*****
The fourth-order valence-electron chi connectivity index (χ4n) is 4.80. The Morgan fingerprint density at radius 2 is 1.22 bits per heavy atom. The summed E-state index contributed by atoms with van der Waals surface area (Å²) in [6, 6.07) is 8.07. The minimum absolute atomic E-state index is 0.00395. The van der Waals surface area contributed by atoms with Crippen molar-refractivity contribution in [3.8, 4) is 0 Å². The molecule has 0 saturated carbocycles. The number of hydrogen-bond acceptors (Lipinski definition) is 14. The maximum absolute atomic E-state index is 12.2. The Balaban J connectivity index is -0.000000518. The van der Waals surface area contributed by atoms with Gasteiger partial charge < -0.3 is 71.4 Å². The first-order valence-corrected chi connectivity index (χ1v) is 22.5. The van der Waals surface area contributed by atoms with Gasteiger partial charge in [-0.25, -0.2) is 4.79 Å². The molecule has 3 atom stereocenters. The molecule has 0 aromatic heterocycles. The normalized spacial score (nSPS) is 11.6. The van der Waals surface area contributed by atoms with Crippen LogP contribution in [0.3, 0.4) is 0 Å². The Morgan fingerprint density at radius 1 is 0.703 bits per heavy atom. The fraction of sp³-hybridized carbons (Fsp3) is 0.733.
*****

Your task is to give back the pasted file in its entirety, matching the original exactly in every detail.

The fourth-order valence-electron chi connectivity index (χ4n) is 4.80. The Morgan fingerprint density at radius 2 is 1.22 bits per heavy atom. The summed E-state index contributed by atoms with van der Waals surface area (Å²) in [6, 6.07) is 8.07. The minimum absolute atomic E-state index is 0.00395. The van der Waals surface area contributed by atoms with Crippen molar-refractivity contribution in [3.8, 4) is 0 Å². The molecule has 0 saturated carbocycles. The number of hydrogen-bond acceptors (Lipinski definition) is 14. The maximum absolute atomic E-state index is 12.2. The Balaban J connectivity index is -0.000000518. The van der Waals surface area contributed by atoms with Gasteiger partial charge < -0.3 is 71.4 Å². The first-order valence-corrected chi connectivity index (χ1v) is 22.5. The van der Waals surface area contributed by atoms with Gasteiger partial charge in [-0.25, -0.2) is 4.79 Å². The molecule has 3 atom stereocenters. The molecule has 0 aromatic heterocycles. The normalized spacial score (nSPS) is 11.6. The van der Waals surface area contributed by atoms with Crippen LogP contribution in [0.3, 0.4) is 0 Å². The Morgan fingerprint density at radius 1 is 0.703 bits per heavy atom. The fraction of sp³-hybridized carbons (Fsp3) is 0.733.